ABC News Radio Australia interviews me on multiethnic Japanese Ariana Miyamoto’s crowning as Miss Japan 2015


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Hi Blog. Very briefly (as it’s a busy time here at the Colorism Conference — plus another blog post out tomorrow on my upcoming JT column), here is a link to my recent interview last weekend with ABC NewsRadio Australia, on the crowning of multiethnic Japanese Ariana Miyamoto as Miss Japan (which the African-Americans at my conference were quite aware of).  Listen to it (our bit starts at minute 6:24) at:

Some context from other media:

arianamiyamotocnn032515 arianamiyamoto012715

As for the radio program, I’m pretty pleased with how it came out.  Thanks ABC.  Dr. ARUDOU, Debito

13 comments on “ABC News Radio Australia interviews me on multiethnic Japanese Ariana Miyamoto’s crowning as Miss Japan 2015

  • Jim di Griz says:

    @ Becky #1

    That’s a great article! Thanks for posting!
    The Daily Mail is a relatively right-wing newspaper in the UK, so I’m sure it will be accused of ‘Japan bashing’ for this article, but I thought it was spot on in summing up discrimination issues.

  • Excellent podcast Dr. Debito, you nailed it about how there is something in the Japan constitution prohibiting discrimination but nothing in local codes etc about enforcing it. I was always confused about how this worked because I was denied a job before just because Im a foriegner then asked what meaning the law has if its not enforced. I still dont quite get it but its Japan; perhaps its not meant to be. Glad to see your getting the coverage you deserve and an excellent articulation of how things really are in Japan

  • Baudrillard says:

    Jim,just shows how “uniquely racist” Unique Japan is if even the Daily Mail is calling Japan Inc out so comprehensibly-and it seems that the Free Pass is over; its just that The Abe Family keep trying to claim it back, by pushing the racist envelope, or by bringing back the cliched slogans and stereotypes he no doubt grew up with, e.g. Safety Japan.

    Only this time the rest of the world laughs. Or just politely…moves on (and away).

    Anyway, the article really lifts the lid of the dark side of Japan-well actually the beauty queen case has done that, quote- “Today, those perceived of belonging outside the mythical Japanese race are regularly discriminated against leading to a type of apartheid, particularly when it comes to renting housing”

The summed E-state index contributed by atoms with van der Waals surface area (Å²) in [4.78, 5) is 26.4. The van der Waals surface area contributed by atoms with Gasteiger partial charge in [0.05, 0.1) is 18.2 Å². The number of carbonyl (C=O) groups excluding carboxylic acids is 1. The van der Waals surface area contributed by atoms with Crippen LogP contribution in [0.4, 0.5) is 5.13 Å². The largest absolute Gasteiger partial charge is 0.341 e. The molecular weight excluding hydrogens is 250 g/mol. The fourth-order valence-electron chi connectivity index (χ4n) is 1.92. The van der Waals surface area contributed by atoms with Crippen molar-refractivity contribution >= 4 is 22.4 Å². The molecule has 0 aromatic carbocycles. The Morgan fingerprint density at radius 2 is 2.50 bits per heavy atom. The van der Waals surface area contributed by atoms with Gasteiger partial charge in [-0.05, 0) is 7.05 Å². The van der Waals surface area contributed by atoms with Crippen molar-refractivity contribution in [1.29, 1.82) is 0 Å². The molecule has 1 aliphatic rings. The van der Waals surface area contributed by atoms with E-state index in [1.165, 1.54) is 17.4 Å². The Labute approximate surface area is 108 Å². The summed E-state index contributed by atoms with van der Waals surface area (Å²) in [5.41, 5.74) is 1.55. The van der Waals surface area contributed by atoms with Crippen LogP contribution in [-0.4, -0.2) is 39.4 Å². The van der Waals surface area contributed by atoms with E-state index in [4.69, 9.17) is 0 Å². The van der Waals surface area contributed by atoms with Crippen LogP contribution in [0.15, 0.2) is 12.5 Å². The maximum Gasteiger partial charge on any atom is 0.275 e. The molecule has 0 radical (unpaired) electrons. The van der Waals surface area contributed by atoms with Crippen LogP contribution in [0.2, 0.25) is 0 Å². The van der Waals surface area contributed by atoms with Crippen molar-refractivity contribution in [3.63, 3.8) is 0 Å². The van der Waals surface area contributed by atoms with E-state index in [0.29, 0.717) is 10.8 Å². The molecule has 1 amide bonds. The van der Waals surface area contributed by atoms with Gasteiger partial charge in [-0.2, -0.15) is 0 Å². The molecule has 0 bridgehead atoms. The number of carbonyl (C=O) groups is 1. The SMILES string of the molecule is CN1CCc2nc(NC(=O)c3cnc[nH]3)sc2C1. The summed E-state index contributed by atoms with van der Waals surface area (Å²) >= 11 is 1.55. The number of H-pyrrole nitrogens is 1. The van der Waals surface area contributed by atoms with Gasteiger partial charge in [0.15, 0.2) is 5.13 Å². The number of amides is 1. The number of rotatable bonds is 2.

A recent ruling by Japan’s ministry of justice in Kyoto declared that a ‘No foreigners allowed’ rule by landlords is not in fact discriminatory, thus cementing some of the institutional and casual racism non-Japanese face in contemporary Japan.”

    So, is Ayako Sono actually merely just describing a situation that already exists? I.e. Apartheid already exists in Japan.

    Still, hats off to the panel (who are they? or are their identities hidden to protect them?) for selecting her, though for my money there was no competition, esp. in the CNN picture above. Ariana is stunning and very striking, whereas a lot of the other contestants I would not even give sideways glance after a few pints in Roppongi, miaow… (sorry, couldnt resist being catty).

    I quote the Immortal Bard, Ali G. from his groundbreaking movie “What does this country need? We need more FIT WOMEN.”

    Jokes aside, Japan in general should welcome the beauty in diversity and stop being so paranoid. Happy Easter, all.

    — I’m pleased that the article in Japanese, on that apartment refusal case being adjudged as not discrimination, has leaked out into the English-language press. I’ve been meaning to put up the Japanese article (with translation) but haven’t had time to translate it. Has anyone seen a fuller article in English focusing on the MOJ BOHR judgment so I can save some time and cite it as well? Thanks.

  • Wow, what a very beautiful lady she is.I feel such disgust towards those Japanese subjecting her to racial abuse.

    — I think we should also feel disgust towards Japanese subjecting someone to abuse whether or not she is beautiful. Let’s phrase these things better, please.

  • Baudrillard says:

    Correct-The celebration of mediocrity, the humdrum, the average in Japan. The crowning of Ariana got me thinking about a cultural trait thats been playing on my mind for about two decades or so that I would like to debate here, which is that in Japan its not the winning, its the “gambateru/gaman” that counts, or more to the point, its how well you play a role, instead of how good or how beautiful you are as yourself.

    Who decides what role you play? Well, your parents. Thus, Abe, Taro Ass’o and the gang are all generational politicians.And they tend to parrot similar opinions, especially handed down, inappropriate ones. But of course it is easy for them. And did they ever really have an alternative? Did even Kim Jong Un ever have any other choice but to become Kim Jong Il mark 2?